Children with mental health disorders are visiting emergency departments (EDs) at increasing rates. A new study looks at whether the EDs can provide optimal care.
In recent years, the mental health of children has received greater focus. Visits to the emergency department (ED) for mental health reasons have been on the rise. A new study in Pediatrics looked at the trends in pediatric mental health visits to EDs.1
Investigators used the 2007 to 2016 Nationwide Emergency Department Sample databases to find the number of ED visits for children aged 5 to 17 years with a mental health disorder. The ED characteristics included children’s ED classification, location, and pediatric volume.
They found that the overall number of pediatric ED visits had remained stable, but visits for self-harm had increased by 329% and the visits for all mental health disorders had risen by 60%. Children with substance use disorder saw the number of visits increase by 159%, but alcohol-related disorders dropped 39%. The increased visits happened in EDs of all pediatric volumes, regardless of children’s ED classification. Visits to nonmetropolitan areas rose 41% and visits to low-pediatric-volume areas rose 53%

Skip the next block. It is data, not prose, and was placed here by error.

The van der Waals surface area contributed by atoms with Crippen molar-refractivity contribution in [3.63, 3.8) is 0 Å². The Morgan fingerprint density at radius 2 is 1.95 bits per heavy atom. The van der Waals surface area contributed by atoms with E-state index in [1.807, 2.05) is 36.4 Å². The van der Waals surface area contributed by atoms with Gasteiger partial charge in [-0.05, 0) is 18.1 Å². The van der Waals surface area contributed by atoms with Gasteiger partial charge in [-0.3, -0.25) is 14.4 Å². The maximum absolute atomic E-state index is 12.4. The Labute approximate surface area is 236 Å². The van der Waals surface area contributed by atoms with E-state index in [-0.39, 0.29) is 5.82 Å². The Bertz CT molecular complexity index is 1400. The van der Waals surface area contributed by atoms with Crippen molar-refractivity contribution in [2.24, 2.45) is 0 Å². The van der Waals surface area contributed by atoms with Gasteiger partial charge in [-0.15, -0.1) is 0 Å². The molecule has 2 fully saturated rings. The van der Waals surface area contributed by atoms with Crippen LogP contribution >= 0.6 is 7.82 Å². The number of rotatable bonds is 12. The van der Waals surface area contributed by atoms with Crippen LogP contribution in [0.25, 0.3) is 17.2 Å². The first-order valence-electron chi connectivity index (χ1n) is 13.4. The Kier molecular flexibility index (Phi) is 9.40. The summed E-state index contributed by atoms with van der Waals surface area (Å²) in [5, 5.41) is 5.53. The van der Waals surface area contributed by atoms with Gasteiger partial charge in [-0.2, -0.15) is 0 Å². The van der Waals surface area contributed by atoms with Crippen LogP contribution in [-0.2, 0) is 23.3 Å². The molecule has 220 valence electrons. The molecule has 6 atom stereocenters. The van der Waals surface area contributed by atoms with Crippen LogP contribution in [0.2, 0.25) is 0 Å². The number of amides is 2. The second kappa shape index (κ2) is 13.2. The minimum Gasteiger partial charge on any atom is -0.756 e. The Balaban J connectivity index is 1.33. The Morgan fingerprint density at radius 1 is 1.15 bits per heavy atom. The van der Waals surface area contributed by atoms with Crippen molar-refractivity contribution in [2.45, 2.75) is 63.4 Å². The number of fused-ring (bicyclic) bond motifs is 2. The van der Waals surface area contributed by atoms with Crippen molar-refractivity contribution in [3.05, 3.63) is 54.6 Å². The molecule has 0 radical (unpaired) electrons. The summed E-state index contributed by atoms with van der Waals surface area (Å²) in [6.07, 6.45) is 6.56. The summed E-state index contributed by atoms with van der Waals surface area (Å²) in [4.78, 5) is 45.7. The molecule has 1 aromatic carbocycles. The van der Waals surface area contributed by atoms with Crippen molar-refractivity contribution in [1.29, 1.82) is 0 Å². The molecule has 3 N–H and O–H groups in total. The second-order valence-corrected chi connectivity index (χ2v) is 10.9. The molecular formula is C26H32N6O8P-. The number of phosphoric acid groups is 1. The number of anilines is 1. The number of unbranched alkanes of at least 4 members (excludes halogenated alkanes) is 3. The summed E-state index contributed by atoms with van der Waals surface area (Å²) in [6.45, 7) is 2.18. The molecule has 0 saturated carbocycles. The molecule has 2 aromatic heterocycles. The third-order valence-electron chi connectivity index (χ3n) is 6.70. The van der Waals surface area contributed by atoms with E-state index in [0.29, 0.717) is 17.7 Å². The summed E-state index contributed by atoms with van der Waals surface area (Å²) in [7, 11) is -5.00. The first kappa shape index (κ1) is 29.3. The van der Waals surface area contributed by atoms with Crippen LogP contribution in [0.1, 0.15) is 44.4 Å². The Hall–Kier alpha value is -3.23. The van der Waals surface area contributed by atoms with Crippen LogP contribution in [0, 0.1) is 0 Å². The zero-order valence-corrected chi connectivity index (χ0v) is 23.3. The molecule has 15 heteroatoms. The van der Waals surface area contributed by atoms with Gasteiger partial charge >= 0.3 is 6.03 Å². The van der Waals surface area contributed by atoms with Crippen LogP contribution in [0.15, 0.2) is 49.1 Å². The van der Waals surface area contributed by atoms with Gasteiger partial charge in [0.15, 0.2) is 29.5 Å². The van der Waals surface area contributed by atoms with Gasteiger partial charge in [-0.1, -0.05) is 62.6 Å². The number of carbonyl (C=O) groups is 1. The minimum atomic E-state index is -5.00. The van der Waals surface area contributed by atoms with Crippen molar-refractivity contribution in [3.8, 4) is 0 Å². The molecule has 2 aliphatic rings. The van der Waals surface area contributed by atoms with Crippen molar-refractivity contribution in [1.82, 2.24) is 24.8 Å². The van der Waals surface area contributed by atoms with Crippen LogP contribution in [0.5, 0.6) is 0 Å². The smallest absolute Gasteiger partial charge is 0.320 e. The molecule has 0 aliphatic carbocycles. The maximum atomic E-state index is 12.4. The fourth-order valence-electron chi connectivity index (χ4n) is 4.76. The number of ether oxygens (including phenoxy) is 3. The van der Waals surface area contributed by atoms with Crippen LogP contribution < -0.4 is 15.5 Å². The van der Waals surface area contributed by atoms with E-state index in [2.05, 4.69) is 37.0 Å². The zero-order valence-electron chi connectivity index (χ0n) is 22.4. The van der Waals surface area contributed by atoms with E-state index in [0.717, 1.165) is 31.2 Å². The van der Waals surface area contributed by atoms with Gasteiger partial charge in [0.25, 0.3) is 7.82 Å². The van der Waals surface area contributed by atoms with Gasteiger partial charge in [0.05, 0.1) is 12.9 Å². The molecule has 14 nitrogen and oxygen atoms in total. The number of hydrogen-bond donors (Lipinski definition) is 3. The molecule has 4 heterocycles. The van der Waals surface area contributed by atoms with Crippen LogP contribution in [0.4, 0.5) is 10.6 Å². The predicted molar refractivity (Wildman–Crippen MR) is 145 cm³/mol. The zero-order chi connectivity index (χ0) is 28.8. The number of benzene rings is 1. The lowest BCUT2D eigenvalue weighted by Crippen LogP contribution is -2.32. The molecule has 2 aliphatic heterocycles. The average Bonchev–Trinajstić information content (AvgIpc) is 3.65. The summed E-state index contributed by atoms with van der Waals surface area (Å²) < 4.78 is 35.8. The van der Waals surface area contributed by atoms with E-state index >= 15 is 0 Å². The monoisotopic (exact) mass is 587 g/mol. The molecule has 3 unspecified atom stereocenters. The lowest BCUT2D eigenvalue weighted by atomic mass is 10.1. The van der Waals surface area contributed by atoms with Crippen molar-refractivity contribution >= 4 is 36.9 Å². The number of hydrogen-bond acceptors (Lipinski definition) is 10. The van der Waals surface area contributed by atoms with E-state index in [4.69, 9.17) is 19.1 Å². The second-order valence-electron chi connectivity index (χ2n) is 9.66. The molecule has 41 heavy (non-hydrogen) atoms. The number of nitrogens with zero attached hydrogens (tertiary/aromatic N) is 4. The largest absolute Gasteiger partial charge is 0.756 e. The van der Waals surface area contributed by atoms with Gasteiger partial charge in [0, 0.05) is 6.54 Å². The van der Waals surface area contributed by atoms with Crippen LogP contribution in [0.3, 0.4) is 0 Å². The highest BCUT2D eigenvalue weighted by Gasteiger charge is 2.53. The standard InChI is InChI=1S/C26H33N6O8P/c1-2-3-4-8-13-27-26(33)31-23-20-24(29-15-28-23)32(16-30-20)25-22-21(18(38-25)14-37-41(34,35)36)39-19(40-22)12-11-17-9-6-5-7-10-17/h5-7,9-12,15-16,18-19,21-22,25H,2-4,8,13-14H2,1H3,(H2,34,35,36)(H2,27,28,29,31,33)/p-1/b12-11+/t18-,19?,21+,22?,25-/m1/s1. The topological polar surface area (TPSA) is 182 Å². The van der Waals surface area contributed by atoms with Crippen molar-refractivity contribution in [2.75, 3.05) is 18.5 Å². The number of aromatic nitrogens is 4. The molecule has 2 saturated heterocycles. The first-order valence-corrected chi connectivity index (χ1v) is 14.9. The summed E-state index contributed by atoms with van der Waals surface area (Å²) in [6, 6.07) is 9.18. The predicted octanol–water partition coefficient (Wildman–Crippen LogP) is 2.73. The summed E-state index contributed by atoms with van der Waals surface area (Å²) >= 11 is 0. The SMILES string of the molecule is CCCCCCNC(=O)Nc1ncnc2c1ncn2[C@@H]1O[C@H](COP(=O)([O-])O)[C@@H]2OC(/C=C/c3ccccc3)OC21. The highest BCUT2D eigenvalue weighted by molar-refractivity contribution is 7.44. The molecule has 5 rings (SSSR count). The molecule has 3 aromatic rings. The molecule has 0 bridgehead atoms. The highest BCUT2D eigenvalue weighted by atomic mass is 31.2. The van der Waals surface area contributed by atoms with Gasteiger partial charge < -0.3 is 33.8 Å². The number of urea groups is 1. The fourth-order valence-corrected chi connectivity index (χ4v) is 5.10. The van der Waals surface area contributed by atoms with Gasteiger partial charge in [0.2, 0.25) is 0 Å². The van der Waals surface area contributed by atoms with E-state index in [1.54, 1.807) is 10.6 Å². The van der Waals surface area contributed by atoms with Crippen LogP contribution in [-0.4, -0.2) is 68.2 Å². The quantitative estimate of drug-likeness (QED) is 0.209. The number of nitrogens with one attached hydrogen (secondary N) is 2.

The number of visits for children with mental health disorders are on the rise. Unfortunately, many of the visits happen in nonchildren’s EDs that have been shown to lack preparation to provide the higher-level pediatric emergency care that children with mental health disorders may require for optimal outcome
1. Lo CB, Bridge JA, Shi J, Ludwig L, Stanley RM. Children's mental health emergency department visits: 2007-2016. Pediatrics. 2020;145(5):e20191536. doi: 10.1542/peds.2019-1536